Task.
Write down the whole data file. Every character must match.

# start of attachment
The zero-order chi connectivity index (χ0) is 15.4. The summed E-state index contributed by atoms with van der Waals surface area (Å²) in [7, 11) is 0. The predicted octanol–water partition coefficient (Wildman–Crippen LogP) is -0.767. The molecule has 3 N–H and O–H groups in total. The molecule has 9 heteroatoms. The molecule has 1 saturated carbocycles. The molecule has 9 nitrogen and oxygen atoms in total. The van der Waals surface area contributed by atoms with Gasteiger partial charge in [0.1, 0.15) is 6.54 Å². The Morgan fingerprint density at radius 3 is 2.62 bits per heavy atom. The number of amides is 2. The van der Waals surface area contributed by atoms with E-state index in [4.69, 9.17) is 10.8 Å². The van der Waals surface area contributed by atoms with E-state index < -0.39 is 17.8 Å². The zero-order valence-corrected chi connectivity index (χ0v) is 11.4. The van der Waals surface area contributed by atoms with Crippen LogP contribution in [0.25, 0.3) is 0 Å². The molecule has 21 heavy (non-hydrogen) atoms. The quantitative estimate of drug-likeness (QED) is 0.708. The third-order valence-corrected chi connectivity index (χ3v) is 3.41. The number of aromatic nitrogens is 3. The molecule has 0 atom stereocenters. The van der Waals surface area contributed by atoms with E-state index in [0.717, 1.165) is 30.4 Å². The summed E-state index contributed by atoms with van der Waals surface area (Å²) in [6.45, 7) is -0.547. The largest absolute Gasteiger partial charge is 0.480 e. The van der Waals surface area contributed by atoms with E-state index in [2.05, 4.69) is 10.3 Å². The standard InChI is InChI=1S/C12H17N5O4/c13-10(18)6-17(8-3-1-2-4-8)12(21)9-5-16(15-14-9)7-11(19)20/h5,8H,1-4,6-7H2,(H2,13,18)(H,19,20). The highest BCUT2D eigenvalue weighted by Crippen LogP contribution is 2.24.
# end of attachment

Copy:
The zero-order chi connectivity index (χ0) is 15.4. The summed E-state index contributed by atoms with van der Waals surface area (Å²) in [7, 11) is 0. The predicted octanol–water partition coefficient (Wildman–Crippen LogP) is -0.767. The molecule has 3 N–H and O–H groups in total. The molecule has 9 heteroatoms. The molecule has 1 saturated carbocycles. The molecule has 9 nitrogen and oxygen atoms in total. The van der Waals surface area contributed by atoms with Gasteiger partial charge in [0.1, 0.15) is 6.54 Å². The Morgan fingerprint density at radius 3 is 2.62 bits per heavy atom. The number of amides is 2. The van der Waals surface area contributed by atoms with E-state index in [4.69, 9.17) is 10.8 Å². The van der Waals surface area contributed by atoms with E-state index < -0.39 is 17.8 Å². The zero-order valence-corrected chi connectivity index (χ0v) is 11.4. The van der Waals surface area contributed by atoms with Crippen LogP contribution in [0.25, 0.3) is 0 Å². The molecule has 21 heavy (non-hydrogen) atoms. The quantitative estimate of drug-likeness (QED) is 0.708. The third-order valence-corrected chi connectivity index (χ3v) is 3.41. The number of aromatic nitrogens is 3. The molecule has 0 atom stereocenters. The van der Waals surface area contributed by atoms with E-state index in [0.717, 1.165) is 30.4 Å². The summed E-state index contributed by atoms with van der Waals surface area (Å²) in [6.45, 7) is -0.547. The largest absolute Gasteiger partial charge is 0.480 e. The van der Waals surface area contributed by atoms with E-state index in [2.05, 4.69) is 10.3 Å². The standard InChI is InChI=1S/C12H17N5O4/c13-10(18)6-17(8-3-1-2-4-8)12(21)9-5-16(15-14-9)7-11(19)20/h5,8H,1-4,6-7H2,(H2,13,18)(H,19,20). The highest BCUT2D eigenvalue weighted by Crippen LogP contribution is 2.24.